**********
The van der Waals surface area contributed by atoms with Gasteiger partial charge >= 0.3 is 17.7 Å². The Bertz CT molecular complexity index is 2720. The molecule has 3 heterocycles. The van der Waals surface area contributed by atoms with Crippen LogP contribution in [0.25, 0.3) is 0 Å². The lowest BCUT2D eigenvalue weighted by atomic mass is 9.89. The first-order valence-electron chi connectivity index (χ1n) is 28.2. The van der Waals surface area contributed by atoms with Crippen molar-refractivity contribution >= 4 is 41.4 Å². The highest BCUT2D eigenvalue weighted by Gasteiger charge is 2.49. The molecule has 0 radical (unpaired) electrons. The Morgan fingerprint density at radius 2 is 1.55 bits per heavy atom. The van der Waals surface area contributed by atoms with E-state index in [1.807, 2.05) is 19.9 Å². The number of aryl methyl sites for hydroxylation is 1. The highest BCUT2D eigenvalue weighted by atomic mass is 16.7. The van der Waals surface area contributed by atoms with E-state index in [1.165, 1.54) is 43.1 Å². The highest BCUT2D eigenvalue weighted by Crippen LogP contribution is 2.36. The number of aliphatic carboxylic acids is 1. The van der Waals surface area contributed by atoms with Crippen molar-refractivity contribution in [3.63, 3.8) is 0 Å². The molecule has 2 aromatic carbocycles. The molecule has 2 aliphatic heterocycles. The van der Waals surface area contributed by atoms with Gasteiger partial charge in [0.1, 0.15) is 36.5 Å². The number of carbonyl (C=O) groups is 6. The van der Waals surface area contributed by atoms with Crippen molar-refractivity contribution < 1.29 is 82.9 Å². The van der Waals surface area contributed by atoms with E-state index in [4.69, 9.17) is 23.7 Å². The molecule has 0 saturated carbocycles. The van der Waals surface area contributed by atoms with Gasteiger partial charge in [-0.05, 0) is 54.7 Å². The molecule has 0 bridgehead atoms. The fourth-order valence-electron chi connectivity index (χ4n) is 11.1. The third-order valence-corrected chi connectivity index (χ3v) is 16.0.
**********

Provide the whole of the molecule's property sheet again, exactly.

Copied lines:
The van der Waals surface area contributed by atoms with Gasteiger partial charge >= 0.3 is 17.7 Å². The Bertz CT molecular complexity index is 2720. The molecule has 3 heterocycles. The van der Waals surface area contributed by atoms with Crippen LogP contribution in [0.25, 0.3) is 0 Å². The lowest BCUT2D eigenvalue weighted by atomic mass is 9.89. The first-order valence-electron chi connectivity index (χ1n) is 28.2. The van der Waals surface area contributed by atoms with Crippen molar-refractivity contribution >= 4 is 41.4 Å². The highest BCUT2D eigenvalue weighted by Gasteiger charge is 2.49. The molecule has 0 radical (unpaired) electrons. The Morgan fingerprint density at radius 2 is 1.55 bits per heavy atom. The van der Waals surface area contributed by atoms with E-state index in [1.807, 2.05) is 19.9 Å². The number of aryl methyl sites for hydroxylation is 1. The highest BCUT2D eigenvalue weighted by atomic mass is 16.7. The van der Waals surface area contributed by atoms with E-state index in [1.165, 1.54) is 43.1 Å². The highest BCUT2D eigenvalue weighted by Crippen LogP contribution is 2.36. The number of aliphatic carboxylic acids is 1. The van der Waals surface area contributed by atoms with Crippen molar-refractivity contribution in [3.63, 3.8) is 0 Å². The molecule has 2 aromatic carbocycles. The molecule has 2 aliphatic heterocycles. The van der Waals surface area contributed by atoms with Gasteiger partial charge in [0.1, 0.15) is 36.5 Å². The number of carbonyl (C=O) groups is 6. The van der Waals surface area contributed by atoms with Crippen molar-refractivity contribution < 1.29 is 82.9 Å². The van der Waals surface area contributed by atoms with E-state index in [4.69, 9.17) is 23.7 Å². The molecule has 0 saturated carbocycles. The van der Waals surface area contributed by atoms with Gasteiger partial charge in [-0.05, 0) is 54.7 Å². The molecule has 0 bridgehead atoms. The fourth-order valence-electron chi connectivity index (χ4n) is 11.1. The third-order valence-corrected chi connectivity index (χ3v) is 16.0.